Nursing homes will receive state COVID aid | News, Sports, Jobs

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The COVID situation in local nursing homes is considerably better than it was at the end of 2020, and the state is taking action to make it that way.

“In 2021, the Rouse Home had only one case of an outbreak of COVID-19 which required the use of our isolation unit,” Marketing Director Kelsey Angove said. “We continue to see a small number of positives among our staff, but we have managed to keep these numbers low through our infection control processes and procedures.”

“At this time, we cannot report any cases among Kinzua Healthcare & Rehabilitation residents and caregivers,” according to a Guardian Healthcare spokesperson.

Since cases were first identified in March 2020, in Warren County, nine facilities qualifying as nursing homes and personal care facilities have had cases of COVID-19.

In those, there were 351 cases among residents and 367 among employees, according to the Pennsylvania Department of Health. 92 residents have died from COVID-19.

The majority of cases in long-term care facilities statewide occurred during peaks in March and April 2020 and November 2020 through February 2021. But, a spike in statewide data State, started end of December 2021.

“The challenges of caring for our most vulnerable populations in a collective setting while managing the threat of COVID-19 creates extremely difficult and stressful circumstances,” said Acting Health Secretary Keara Klinepeter. “While we are grateful for the efforts of those on the front lines in long-term care facilities, they need more than our gratitude.”

“The Long-Term Care Resilience, Infrastructure Support and Empowerment (LTC-RISE) program provides long-term care facilities with the support they need to fight COVID-19, recover and rebuild, according to a Monday statement.

A federal grant provided by the US Centers for Disease Control and Prevention (CDC) funds the LTC RISE initiative.

LTR-RISE began Jan. 1 and replaces Regional Congregational Care Assistance Teams (RCATs). The RCAT contract expired on December 31.

“The LTC-RISE initiative will provide the same services that Rouse received under the RCAT initiative,” said Angove. “We have a partnership with LECOM through this initiative and they provide technical support and infection control guidance.”

“The safety of our residents, patients and caregivers remains our top priority,” said the Guardian spokesman. “We continue to follow all CDC, CMS, and DOH guidelines for healthcare facilities. The Commonwealth LTC-RISE initiative will be available for all of our sites.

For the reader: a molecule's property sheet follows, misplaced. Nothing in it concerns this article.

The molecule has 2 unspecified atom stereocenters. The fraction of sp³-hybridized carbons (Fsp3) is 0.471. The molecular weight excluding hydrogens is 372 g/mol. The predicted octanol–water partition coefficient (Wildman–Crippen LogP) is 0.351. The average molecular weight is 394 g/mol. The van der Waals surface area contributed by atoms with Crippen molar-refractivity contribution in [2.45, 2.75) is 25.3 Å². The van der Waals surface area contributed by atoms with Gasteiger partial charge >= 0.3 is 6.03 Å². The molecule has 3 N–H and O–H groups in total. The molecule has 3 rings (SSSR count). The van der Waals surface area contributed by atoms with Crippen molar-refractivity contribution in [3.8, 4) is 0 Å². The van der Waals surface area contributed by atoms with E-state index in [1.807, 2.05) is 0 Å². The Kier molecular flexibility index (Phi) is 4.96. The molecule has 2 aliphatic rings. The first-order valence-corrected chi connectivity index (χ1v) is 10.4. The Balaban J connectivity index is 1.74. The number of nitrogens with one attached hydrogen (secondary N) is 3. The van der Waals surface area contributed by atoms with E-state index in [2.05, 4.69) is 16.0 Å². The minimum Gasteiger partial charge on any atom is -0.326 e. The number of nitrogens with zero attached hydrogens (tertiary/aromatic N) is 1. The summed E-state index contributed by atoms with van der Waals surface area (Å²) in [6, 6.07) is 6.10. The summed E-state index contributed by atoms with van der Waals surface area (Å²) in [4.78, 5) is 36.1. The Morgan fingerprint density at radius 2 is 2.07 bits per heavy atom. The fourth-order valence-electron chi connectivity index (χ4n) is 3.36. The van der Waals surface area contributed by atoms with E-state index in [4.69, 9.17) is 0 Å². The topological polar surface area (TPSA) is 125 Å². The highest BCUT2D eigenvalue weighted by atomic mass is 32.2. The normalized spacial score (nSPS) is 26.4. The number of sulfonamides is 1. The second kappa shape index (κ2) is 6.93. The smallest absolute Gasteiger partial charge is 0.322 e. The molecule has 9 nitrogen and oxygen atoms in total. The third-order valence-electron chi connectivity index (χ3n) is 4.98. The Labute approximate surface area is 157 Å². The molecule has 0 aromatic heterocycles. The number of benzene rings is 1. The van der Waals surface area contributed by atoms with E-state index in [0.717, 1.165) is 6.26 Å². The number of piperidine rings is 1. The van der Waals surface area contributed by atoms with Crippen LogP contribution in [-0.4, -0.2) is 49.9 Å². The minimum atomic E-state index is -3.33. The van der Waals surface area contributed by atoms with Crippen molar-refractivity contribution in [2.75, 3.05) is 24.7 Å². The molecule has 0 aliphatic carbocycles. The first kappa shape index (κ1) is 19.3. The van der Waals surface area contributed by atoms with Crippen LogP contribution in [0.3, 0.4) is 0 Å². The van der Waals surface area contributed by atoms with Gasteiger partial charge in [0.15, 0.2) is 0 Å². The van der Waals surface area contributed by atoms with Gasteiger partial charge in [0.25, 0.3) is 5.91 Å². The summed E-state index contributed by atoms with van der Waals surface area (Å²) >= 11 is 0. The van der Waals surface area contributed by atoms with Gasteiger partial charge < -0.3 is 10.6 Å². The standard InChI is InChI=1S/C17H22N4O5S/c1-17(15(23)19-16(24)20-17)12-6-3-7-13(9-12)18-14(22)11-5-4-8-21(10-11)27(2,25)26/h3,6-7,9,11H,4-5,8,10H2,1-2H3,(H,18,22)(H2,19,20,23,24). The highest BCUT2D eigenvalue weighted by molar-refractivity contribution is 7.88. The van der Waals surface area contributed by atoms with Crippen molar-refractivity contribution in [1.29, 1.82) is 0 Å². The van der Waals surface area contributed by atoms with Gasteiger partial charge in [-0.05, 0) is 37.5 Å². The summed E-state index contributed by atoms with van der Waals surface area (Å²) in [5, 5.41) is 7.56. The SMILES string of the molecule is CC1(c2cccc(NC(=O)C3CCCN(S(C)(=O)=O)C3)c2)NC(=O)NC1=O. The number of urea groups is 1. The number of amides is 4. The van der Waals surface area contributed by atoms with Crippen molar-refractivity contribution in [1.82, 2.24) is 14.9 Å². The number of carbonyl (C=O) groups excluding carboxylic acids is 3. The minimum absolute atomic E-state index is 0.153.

“Our caregivers continue to be focused on delivering quality care in the face of the current COVID-19 pandemic,” he said. “We continue to enforce infection control protocols and communicate the importance of vaccinations and proper PPE.”

“The Rouse has certainly seen the impact of COVID-19 over the past two years,” said Angove. “We continue to follow all guidelines from the Pennsylvania Department of Health and update our infection control policies as necessary.”

“We have established a COVID-19 Control Task Force, including representatives from each of our divisions, which meets weekly to assess the main pillars of our response plan: education, vaccination, detection and prevention. .”

“Employees are screened for symptoms twice during each shift and all employees are tested twice a week,” she said. “Residents are also screened for symptoms and tested regularly. We are able to do both rapid antigen tests and PCR tests in-house at Rouse Home.

According to the latest information (from mid-December to the end of December) from the Ministry of Health, more than 90% of the residents of Rouse Home (92.9%), Kinzua (90.1) and Warren Manor (90 ,1) were fully vaccinated.

The rate among staff is lower. This number is 74.8 in Kinzua, 67.2% in Warren Manor and 51% in Rouse Home.

“We continue to follow all CMS guidelines regarding COVID vaccinations and religious/medical vaccination exemptions for nursing home staff,” said Angove.

Rouse staff are holding many of their meetings virtually to limit cross-exposure between divisions at the facility, she said.

“The Rouse Home is able to accept admissions while following PA Department of Health quarantine and isolation guidelines,” she said. “A negative test is required for admission and all admissions are retested at the care home upon arrival.”

“Our long-term care facilities provide a nursing home for some of our most vulnerable loved ones. As they continue to work through the current public health threat, we must maintain the resources that have helped facility management, staff and residents maintain safe operations,” said Acting Social Services Secretary Meg Snead. “We are committed to supporting our long-term care facilities through what lies ahead, and LTC RISE will continue the infrastructure that makes possible the prevention and effective response to health risks in long-term care facilities like COVID. -19.”

According to the release, “Through LTC-RISE, long-term care facilities can take advantage of improvement project opportunities in the following areas:

¯ Implement best practices in infection prevention and control and emergency preparedness to improve the delivery of resident-centred care;

¯ Development of a sustainable outbreak response operation structure that meets the needs of the facility; and

¯ Promote professional development and a resilient workforce in long-term care facilities.

“Long-term care facilities face unique challenges during a disease outbreak,” Pennsylvania Emergency Management Agency Director Randy Padfield said. “Offering a wide range of support options that meet their needs gives them the flexibility to support their staff and customers in a way that makes sense for each facility.”

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